• Newer catch-phrases like Customer Journey Mapping fall off the grid as the "traveler" in the "journey" is temporary and companies may not even know the "traveler" i.e. the customer.

So how can companies personalize their services to customers? Prudent companies can anonymize customer data by encrypting it immediately after sourcing it. Though this will not help them decrypt to find the specific customer the still company has some sort of a handle on its customer.

Companies in the financial services rely on accurate, updated and complete customer data to discern genuine customers from fraudulent ones. To keep good customers separate from bad ones companies will have to be innovative to "pseudonymize" customer data.

So how does this work?

GDPR only regulates personal data and not transactional data. So financial service organizations will have to "pseudonymize" customer data using new technology mechanisms (which may or may not exist today) so that customer data is also treated as transactional data. Such transactional data can then be trained using Machine learning/Deep learning algorithms to spot fraudulent customers from reentering the financial services market.

All data is stored in servers and server farms on the cloud or in in-house data centres. As the financial cost of misdemeanor in following the GDPR is very high (ban on customer data processing and a fine of up to higher of €20 million or 4% of the business's total annual worldwide turnover) the IT and ITES industry may also not be immune to impacts. The following impacts may be notices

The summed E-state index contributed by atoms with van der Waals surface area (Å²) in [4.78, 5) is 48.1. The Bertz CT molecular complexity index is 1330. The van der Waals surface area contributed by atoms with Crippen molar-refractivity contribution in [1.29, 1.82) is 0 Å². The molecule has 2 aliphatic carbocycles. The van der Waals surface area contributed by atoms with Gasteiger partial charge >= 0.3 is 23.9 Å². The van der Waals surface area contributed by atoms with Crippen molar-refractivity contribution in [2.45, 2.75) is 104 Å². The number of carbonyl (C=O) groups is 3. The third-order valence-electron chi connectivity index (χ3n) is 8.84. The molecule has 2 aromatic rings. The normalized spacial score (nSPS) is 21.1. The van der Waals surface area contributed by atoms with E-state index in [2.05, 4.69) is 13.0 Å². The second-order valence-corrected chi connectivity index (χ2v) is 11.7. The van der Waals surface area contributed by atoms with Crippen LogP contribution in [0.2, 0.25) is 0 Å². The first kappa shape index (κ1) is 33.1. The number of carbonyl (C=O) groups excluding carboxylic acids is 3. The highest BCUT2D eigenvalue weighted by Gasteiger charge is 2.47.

• There may be instances where the processor of the data (the organization that defines the how and why of customer data) may move the data on-premise thereby playing the role of controller of data as well. The controller is the one holding the data like AWS.
  • Small businesses may be tempted to move from cloud to on-premise to reduce chances of data theft or rework their contracts with data controllers to insure themselves.

With the widespread use of data science and machine learning in business, companies would have to be very diligent in deleting customer data from training data that is used to build supervised algorithms if a customer asks for deleting his/her personal data that is part of training data. If many customers follow suit then the model so built is itself now rendered inefficient as the training data has changed and patterns have to be learnt again. Companies will have to keep their learning algorithms and models updated regularly so that their outputs are pertinent.

GDPR puts the onus of processing data on companies and organizations and awards private individuals complete rights over the way their data can be stored and processed. As individuals become custodians of their data they may choose with whom and for how long they may share their data. Is it possible in the future that large groups of users form cartels and charge businesses for using their data?